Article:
Morning very bright and clear, but somewhat colder than it has been. I went to the Office as usual and passed my time reading and 397occupied with my affairs which plague me not a little. I have left myself with rather too small a balance to do any thing, and I believe on the whole this shall be the last time I ever make such difficult experiments. If I did not feel every day the necessity of so extending my means as to meet the prospect of increased expenses, I should not expose myself to such straits, but I will not ask my father for any thing more, and I feel too much pride to think of being any farther assisted by my Wife’s. It is true my progress must be slow, but if I see the means of helping myself I feel as if I ought to use them reasonably. I have inquired of my Father whether he would invest his money which he has declined doing so that it lies in my hands together with New’s, without any call or use. Now I invest it to secure a Dividend in April and if by that time I cannot pay for the Stock out of my Income, to sell some other stock which may be likely to be less profitable.
I read a good deal of Enfield and reviewed the whole doctrine of Plato, which I am glad to know a little better. At one I returned home, as we were invited to go to Medford, and started with Mrs. Frothingham, my Wife and Chardon Brooks in the Carriage. Our ride was pleasant and we found there Mr. Gorham Brooks and his Wife with Mrs. Everett and Miss Phillips. The dinner was as usual, and we returned home after which I read Evelina to Abby, continued my Catalogue and read two numbers of the Tatler.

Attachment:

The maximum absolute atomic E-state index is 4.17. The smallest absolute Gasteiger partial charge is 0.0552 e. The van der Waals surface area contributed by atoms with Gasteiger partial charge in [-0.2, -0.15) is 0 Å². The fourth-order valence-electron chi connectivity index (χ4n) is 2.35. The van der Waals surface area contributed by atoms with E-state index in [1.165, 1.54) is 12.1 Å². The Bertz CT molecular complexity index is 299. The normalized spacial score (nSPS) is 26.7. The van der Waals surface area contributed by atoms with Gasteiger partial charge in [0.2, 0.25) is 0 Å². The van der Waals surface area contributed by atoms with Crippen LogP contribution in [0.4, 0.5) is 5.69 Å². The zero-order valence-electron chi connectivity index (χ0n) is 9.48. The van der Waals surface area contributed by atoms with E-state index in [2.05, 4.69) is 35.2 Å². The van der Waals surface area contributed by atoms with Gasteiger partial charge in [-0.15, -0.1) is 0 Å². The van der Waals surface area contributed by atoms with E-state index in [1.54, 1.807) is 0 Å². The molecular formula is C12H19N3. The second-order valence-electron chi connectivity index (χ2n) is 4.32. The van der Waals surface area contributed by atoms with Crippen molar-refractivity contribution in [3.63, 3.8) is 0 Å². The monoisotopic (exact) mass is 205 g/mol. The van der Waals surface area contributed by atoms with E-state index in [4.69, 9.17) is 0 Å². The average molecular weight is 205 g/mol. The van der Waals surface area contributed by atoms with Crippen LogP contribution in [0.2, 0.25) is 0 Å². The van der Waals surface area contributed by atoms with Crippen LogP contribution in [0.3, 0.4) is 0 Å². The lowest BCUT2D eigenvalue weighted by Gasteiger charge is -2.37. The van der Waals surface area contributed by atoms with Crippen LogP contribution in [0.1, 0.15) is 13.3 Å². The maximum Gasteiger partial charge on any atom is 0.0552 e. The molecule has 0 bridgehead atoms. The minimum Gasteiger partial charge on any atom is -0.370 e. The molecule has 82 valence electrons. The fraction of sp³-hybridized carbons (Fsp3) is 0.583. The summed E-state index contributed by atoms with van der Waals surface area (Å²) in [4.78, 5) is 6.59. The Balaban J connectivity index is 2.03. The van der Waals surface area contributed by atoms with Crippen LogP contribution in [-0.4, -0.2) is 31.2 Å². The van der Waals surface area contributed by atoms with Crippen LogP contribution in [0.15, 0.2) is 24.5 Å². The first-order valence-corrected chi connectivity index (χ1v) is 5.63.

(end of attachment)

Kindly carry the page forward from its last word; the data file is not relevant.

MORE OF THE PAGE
Morning bright and clear. Mr. Ayer brought me this morning his Account which was not a little startling as it amounted to nearly double of my estimate.1 I was a little shocked at this excess as by some strange chance the thing has happened in almost every other bill as well as this. At the Office where I was busy in reading and accounts as usual. I have been on the whole more troubled about Accounts this year than I ever was before. I accomplished however some portion of Enfield’s History of the School of Aristotle.
Returned home and spent the remainder of the day in reading the Orator. Miss Julia Gorham dined here. The difficulty of the Orator is hardly paid by it’s value for the whole doctrine of number is to us of little consequence. I finished it superficially and began a review.
Evening, about to read Evelina but was soon interrupted by Edmund Quincy who spent the Evening. After which I accomplished a little of my Catalogue and read the Tatler.
CFA paid T. Ayer for his work on the rental property $177 (M/CFA/3).